Part of the magic of the Scottish Cup is that it offers the space for hope even in the gloomiest of league seasons. A shot at glory for all involved and a chance to look forward with optimism.
But as Hibs fans traipsed out of Tynecastle last week, they’d be forgiven for not being enthused about a trip to Hampden for a re-match with their city rivals just seven days later.
After a bright start in the league derby, a second half performance Shaun Maloney called ‘unacceptable’ left many from the green and white side of Edinburgh fearing the worst about this weekend’s semi-final.
As the week progressed, there’s been a push from those within the club to rally supporters for a game that could breathe new life into their season.
First, Hibs captain Paul Hanlon urged his team-mates to use the pain they felt to fire them on, then the manager, who appeared to be less than impressed with Hearts post-match celebrations, urged them to ‘change the narratives’ of their respective campaigns.
Those narratives, so far, have been in complete contrast. Hearts, on their first season back in the Premiership, are flying high in third place, with manager Robbie Neilson admitting they have an opportunity to make an ‘already good season, a great season’ by clinching their first major silverware in ten years. After protests following last season’s cup exit to Brora Rangers, Neilson has bounced back in emphatic fashion and created a squad full of attacking intent and belief that they can achieve something.
If they can progress this afternoon and secure European group stage football, it would surely go a long way to banishing any lingering sceptism from a minority of supporters.
Hibs, having switched managers half way through the campaign before losing their top scorer in Martin Boyle, go in search of redemption after being consigned to the bottom six.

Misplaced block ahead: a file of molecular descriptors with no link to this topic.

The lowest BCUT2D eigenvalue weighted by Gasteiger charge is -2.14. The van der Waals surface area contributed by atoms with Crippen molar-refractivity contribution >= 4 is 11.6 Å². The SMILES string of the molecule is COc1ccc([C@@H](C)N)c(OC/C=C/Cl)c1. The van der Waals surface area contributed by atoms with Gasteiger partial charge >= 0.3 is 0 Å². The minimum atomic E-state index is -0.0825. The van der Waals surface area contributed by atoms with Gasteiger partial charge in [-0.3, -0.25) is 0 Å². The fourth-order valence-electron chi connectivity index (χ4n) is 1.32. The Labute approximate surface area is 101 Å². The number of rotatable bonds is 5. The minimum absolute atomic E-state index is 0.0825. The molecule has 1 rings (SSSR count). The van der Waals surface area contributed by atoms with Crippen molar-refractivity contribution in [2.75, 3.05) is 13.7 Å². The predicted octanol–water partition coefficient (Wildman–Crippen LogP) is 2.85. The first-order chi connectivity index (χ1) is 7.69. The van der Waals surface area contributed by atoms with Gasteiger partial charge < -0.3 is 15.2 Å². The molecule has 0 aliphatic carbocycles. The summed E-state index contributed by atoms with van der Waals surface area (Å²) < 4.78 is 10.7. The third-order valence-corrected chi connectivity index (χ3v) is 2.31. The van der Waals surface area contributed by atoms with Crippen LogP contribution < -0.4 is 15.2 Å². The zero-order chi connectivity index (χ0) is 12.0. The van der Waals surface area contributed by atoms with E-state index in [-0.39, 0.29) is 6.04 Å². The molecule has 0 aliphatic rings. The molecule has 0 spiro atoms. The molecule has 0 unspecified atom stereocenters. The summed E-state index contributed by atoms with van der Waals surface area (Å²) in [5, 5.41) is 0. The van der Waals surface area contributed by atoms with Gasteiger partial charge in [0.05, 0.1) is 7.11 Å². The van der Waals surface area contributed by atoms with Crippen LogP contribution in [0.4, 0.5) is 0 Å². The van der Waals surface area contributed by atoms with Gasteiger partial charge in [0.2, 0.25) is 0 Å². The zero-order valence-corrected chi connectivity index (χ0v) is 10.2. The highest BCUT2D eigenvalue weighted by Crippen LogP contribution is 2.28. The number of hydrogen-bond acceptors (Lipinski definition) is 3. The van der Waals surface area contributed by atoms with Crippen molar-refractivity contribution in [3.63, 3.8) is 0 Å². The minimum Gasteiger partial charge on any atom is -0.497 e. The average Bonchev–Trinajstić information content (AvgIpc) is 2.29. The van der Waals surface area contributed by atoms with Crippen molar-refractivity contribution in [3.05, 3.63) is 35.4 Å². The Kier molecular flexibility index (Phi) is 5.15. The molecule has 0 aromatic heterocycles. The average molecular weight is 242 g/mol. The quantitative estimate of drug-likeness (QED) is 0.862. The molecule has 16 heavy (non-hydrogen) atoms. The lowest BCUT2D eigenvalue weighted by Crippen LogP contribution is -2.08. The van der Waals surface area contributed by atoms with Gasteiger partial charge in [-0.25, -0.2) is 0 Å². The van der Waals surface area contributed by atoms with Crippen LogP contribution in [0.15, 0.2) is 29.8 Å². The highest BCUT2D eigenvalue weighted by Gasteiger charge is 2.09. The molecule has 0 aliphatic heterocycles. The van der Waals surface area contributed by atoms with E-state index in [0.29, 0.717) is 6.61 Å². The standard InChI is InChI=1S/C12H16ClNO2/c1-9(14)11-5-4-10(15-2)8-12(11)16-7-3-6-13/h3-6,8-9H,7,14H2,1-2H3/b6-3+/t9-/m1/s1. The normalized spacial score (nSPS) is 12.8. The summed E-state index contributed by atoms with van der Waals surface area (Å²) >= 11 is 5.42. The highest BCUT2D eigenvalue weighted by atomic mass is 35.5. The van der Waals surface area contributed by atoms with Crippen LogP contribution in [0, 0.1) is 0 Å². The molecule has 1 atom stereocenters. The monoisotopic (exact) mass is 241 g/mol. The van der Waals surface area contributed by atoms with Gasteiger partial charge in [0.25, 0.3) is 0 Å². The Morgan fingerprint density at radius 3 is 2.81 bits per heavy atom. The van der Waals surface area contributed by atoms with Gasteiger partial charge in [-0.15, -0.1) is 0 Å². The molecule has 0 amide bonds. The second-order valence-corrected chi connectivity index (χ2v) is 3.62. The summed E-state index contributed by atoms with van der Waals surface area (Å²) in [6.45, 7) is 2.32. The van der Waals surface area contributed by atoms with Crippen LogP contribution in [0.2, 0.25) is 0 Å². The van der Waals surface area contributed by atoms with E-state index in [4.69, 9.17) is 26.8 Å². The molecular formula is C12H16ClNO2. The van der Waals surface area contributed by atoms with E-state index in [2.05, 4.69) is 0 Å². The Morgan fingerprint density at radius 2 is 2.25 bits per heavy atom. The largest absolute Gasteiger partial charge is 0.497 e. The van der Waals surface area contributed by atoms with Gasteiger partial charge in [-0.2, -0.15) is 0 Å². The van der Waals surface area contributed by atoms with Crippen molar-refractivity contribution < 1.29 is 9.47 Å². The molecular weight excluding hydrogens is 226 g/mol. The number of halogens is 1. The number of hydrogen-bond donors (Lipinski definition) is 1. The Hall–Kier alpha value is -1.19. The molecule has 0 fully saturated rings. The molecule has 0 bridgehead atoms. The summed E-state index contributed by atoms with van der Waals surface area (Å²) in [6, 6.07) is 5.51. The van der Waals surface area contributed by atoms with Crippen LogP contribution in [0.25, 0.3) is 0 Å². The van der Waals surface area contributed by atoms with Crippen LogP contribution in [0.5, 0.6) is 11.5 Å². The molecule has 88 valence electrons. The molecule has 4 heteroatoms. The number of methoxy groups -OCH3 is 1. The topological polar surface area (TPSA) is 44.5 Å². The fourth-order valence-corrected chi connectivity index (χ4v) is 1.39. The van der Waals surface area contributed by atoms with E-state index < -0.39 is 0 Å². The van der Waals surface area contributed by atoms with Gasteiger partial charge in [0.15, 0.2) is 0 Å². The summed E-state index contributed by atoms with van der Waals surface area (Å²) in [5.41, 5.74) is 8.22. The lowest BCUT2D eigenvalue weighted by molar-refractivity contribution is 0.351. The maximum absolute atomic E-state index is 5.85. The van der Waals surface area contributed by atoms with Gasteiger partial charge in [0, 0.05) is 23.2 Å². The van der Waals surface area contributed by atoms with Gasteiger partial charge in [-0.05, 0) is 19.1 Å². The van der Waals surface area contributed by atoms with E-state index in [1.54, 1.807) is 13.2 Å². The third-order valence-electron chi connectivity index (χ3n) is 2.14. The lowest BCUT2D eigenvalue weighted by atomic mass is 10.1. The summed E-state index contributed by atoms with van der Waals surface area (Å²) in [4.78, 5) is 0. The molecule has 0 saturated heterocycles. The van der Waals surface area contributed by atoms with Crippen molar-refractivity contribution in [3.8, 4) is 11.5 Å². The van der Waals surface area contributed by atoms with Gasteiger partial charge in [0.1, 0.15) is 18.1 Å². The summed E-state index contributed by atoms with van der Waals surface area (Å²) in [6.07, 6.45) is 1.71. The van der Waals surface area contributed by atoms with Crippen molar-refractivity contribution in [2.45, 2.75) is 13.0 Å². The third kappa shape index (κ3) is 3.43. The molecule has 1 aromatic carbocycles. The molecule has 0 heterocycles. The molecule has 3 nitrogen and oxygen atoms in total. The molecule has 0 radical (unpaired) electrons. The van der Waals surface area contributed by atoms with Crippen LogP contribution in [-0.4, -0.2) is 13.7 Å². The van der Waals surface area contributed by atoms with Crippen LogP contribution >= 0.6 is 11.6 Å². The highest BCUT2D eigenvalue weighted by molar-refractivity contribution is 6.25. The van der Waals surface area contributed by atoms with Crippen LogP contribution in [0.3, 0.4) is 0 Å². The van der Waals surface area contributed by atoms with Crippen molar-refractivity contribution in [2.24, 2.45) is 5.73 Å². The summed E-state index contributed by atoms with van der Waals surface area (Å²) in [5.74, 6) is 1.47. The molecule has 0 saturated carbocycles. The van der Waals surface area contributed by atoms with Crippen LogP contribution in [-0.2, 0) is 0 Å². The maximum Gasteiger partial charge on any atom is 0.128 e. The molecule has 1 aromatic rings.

Maloney says he’s seen a positive response in the dressing room and he’s optimistic that the debrief will bring a much stronger performance at the national stadium. They’ve also got plenty of recent experience of getting
through semi-finals, reaching the finals of the last two major cup competitions.
This tournament has also delivered some of their best performances in recent months, with the away victory over Motherwell, with an injury-ravaged side, a particular high point.
Maloney believes the return of Ryan Porteous – who’s in the middle of a four-game league suspension – will give them ‘a personality on the pitch that is different from most in their squad.’ But it’s at the other end of
the pitch that Hibs fans have felt the most frustration. Boyle’s departure, then Kevin Nisbet’s injury has left them struggling in front of goal.
Last week’s result and recent form would appear to give Hearts the edge going into this afternoon, but despite this Neilson warns they can’t get carried away and says today’s clash is the “real big one” for them.
But Maloney is eyeing an opportunity to banish the memories of previous defeats and find an undisputable high that can change how Hibs’ season is viewed.
It’s a ‘real big one’ for both sides, and the result will have a huge effect on the story of the season for both.